Friday, 14 September 2018 00:00

Design UGLE’s new informal masonic tie

Are you bored of wearing the same old ties every day?

Would you like to wear something outside the lodge that shows who you are and what you believe in? Could you create a tie that UGLE members around the world would enjoy and feel proud to wear?

If the answer is yes, then this is your chance to enter a new competition and design an informal masonic tie. The competition is open to all UGLE members and the winning entry will be made into a tie in time for Christmas.

All you need to do is:

  1. Design it
  2. Colour it in
  3. Cut along the serrated line
  4. And then send it in, with your name and contact details

Download the form here

Post your entry to:

Tie Competition
Communications Department
Freemasons’ Hall
60 Great Queen Street

Closing date for entries is 19 October 2018.

Full terms and conditions

Published in More News

Worn for a reason

A new exhibition, Bejewelled: Badges, Brotherhood and Identity, at the Library and Museum of Freemasonry will explore the role of jewels, how they are designed and made, and what they mean to members

Jewels have been worn by Freemasons since the earliest days of Grand Lodge, and for members  they are part of their everyday masonic world. For non-masons, however, they are beautiful but mysterious objects. 

Bejewelled: Badges, Brotherhood and Identity at the Library and Museum will feature some of the most beautiful and emotive jewels in the collection. It will also showcase overseas jewels that have not been seen for many years.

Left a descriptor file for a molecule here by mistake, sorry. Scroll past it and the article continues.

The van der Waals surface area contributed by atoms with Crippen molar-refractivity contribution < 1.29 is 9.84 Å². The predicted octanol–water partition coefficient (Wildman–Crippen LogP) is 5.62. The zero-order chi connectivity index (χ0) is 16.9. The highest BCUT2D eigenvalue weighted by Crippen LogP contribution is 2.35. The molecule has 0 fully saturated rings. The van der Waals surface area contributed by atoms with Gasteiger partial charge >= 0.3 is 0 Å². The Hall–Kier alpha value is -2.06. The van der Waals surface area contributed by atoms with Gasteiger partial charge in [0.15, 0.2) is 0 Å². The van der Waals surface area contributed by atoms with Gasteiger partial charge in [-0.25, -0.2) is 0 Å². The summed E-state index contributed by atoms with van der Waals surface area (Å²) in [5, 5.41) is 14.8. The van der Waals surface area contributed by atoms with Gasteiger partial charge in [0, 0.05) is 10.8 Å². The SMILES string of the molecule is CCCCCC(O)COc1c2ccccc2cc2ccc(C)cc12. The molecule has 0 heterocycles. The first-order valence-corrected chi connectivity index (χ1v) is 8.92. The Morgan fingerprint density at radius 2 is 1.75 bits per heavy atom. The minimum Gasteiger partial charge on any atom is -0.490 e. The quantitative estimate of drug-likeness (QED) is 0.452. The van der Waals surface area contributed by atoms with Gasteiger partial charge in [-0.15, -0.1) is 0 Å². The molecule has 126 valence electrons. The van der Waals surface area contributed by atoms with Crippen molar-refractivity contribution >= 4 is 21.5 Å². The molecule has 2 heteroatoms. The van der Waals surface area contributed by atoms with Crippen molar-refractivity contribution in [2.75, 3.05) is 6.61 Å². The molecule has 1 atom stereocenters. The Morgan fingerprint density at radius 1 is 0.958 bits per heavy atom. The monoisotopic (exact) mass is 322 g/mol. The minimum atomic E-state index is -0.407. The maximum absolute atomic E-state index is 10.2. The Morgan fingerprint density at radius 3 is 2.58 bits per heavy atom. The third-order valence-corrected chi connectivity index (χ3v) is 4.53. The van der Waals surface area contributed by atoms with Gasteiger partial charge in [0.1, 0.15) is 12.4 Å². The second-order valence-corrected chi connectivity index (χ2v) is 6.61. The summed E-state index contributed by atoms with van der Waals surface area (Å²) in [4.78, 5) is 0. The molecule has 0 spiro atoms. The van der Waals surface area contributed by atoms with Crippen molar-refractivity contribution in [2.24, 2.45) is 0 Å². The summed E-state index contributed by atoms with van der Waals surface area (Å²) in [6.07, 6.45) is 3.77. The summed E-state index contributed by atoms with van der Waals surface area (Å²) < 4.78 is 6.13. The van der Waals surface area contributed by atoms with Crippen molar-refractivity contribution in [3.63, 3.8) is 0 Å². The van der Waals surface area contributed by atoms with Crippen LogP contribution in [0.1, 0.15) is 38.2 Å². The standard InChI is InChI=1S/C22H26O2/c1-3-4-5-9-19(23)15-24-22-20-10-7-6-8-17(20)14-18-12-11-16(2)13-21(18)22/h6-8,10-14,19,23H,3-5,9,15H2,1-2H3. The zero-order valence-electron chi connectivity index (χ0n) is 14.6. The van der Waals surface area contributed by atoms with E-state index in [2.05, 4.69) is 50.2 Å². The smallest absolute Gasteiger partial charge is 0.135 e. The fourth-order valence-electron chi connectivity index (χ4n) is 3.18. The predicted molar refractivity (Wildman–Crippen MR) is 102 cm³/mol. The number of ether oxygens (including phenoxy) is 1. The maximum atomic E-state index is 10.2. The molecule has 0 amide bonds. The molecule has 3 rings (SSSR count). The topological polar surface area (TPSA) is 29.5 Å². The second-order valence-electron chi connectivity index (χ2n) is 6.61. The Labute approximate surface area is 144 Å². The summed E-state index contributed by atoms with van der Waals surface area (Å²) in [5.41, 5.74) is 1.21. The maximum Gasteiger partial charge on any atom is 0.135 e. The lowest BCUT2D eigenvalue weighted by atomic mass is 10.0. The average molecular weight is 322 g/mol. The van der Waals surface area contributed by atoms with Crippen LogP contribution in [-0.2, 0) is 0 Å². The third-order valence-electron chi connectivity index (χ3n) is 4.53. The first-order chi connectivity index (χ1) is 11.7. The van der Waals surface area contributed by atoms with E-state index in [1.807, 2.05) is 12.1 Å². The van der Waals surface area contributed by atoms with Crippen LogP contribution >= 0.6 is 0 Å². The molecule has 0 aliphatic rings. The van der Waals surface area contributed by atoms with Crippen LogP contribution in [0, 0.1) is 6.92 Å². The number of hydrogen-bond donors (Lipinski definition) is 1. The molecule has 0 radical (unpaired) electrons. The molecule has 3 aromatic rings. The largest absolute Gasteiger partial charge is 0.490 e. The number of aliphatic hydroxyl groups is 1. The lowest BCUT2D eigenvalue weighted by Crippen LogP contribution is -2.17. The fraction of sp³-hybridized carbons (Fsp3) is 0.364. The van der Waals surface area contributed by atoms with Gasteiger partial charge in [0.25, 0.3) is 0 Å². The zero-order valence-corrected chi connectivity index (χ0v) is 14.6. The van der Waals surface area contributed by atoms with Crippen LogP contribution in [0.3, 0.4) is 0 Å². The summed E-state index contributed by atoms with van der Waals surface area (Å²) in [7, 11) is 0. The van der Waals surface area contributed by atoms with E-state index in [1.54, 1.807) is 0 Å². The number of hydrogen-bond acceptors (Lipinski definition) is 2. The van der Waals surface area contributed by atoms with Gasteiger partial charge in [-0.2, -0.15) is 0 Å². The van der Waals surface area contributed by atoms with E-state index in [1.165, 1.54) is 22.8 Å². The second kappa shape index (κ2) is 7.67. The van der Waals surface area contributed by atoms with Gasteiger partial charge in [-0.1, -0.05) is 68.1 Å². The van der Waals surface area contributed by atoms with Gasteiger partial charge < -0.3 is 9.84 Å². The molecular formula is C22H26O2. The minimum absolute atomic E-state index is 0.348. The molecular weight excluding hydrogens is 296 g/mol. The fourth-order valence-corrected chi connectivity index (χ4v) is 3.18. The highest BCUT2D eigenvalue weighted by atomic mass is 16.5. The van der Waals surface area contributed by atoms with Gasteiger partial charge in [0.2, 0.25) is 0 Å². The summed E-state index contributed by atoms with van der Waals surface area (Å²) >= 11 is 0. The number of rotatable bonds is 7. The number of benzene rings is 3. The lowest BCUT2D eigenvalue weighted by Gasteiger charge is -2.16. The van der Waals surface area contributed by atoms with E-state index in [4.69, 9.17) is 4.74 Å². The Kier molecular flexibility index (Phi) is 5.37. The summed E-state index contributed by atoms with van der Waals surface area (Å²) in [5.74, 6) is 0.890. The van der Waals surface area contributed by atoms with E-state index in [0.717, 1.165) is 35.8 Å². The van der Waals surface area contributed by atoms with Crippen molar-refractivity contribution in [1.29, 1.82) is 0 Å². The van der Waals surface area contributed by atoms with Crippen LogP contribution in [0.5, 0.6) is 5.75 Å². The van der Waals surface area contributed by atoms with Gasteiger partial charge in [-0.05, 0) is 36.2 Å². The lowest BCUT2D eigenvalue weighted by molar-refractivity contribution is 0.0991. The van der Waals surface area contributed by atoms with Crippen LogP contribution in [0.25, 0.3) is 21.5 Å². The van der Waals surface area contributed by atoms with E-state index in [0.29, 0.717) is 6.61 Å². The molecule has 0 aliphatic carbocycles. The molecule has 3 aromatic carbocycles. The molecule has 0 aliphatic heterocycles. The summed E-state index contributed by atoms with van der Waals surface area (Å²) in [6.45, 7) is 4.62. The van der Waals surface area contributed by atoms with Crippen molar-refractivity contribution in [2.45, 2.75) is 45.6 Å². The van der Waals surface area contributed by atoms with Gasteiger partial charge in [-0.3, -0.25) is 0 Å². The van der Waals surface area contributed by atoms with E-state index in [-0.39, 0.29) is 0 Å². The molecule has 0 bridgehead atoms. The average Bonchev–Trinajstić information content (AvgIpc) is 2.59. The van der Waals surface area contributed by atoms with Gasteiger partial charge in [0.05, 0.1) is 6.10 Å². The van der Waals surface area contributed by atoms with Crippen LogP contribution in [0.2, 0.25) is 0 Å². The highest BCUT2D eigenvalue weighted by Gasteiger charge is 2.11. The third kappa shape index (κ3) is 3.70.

The exhibition will contextualise the masonic jewel, making the point that everyone has worn a badge that has meant something to them. Freemasonry is not an exception in wearing jewels, but it is one of the most significant organisations to do so.

Bejewelled: Badges, Brotherhood and Identity opens Thursday, 20 September 2018. Admission is free.

Published in More News

Freemasonry  on the march

John Hamill, Deputy Grand Chancellor, on how the shared values and camaraderie found in Freemasonry have appealed to members of the British armed forces through history

Retirement has enabled me to spend more time at my home in the Fens. I have been surprised by how often the peace and tranquillity have been disturbed by aeroplanes from the Royal Air Force and American air bases that still exist in East Anglia flying over the area. Given the recent celebrations marking the centenary of the formation of the Royal Air Force and the commemorative events to honour the closing months of the First World War, I began to reflect on the enormous contribution that members of the services have made to the development and spread of Freemasonry over the last 300 years.

It was the Grand Lodge of Ireland that, in the early 1730s, introduced the practice of issuing travelling warrants to form lodges in regiments of the British Army, enabling the lodge to meet wherever the regiment might be stationed. The idea was quickly taken up by the Premier and Antients Grand Lodges in England and the Grand Lodge of Scotland. The travelling military lodges of the Home Grand Lodges took Freemasonry around the globe; its development mirrored that of the development of the British Empire. 

The travelling lodges did a great deal to help establish Freemasonry in the North American colonies, Canada, the West Indies and Caribbean, and India.


Constitutionally, the English Grand Lodges would only issue travelling military warrants in regiments in which the commanding officer agreed to there being a lodge. Equally, they were only supposed to take in members of the particular regiment and not initiate civilians. Inevitably, when a travelling lodge was stationed overseas in an area where there were no lodges, they would take in locals. When the regiment moved on, those civilians would usually apply to a Home Grand Lodge for a warrant to meet as a stationary lodge to enable them to carry on their Freemasonry.